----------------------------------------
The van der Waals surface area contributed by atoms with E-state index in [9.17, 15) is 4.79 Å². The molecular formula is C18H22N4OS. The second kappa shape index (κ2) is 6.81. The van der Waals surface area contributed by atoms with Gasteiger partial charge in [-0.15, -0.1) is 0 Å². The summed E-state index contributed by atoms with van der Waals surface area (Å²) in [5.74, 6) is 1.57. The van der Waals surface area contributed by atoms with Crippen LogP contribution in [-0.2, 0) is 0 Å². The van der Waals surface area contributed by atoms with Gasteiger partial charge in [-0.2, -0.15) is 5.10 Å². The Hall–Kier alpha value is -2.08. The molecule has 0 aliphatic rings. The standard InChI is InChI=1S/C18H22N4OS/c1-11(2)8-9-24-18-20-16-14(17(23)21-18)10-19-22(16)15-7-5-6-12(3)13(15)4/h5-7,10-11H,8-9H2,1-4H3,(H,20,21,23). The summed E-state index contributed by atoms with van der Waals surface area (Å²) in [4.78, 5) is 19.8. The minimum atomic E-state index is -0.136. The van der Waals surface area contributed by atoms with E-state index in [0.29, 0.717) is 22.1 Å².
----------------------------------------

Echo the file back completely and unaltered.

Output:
The van der Waals surface area contributed by atoms with E-state index in [9.17, 15) is 4.79 Å². The molecular formula is C18H22N4OS. The second kappa shape index (κ2) is 6.81. The van der Waals surface area contributed by atoms with Gasteiger partial charge in [-0.15, -0.1) is 0 Å². The summed E-state index contributed by atoms with van der Waals surface area (Å²) in [5.74, 6) is 1.57. The van der Waals surface area contributed by atoms with Crippen LogP contribution in [-0.2, 0) is 0 Å². The van der Waals surface area contributed by atoms with Gasteiger partial charge in [-0.2, -0.15) is 5.10 Å². The Hall–Kier alpha value is -2.08. The molecule has 0 aliphatic rings. The standard InChI is InChI=1S/C18H22N4OS/c1-11(2)8-9-24-18-20-16-14(17(23)21-18)10-19-22(16)15-7-5-6-12(3)13(15)4/h5-7,10-11H,8-9H2,1-4H3,(H,20,21,23). The summed E-state index contributed by atoms with van der Waals surface area (Å²) in [4.78, 5) is 19.8. The minimum atomic E-state index is -0.136. The van der Waals surface area contributed by atoms with E-state index in [0.29, 0.717) is 22.1 Å².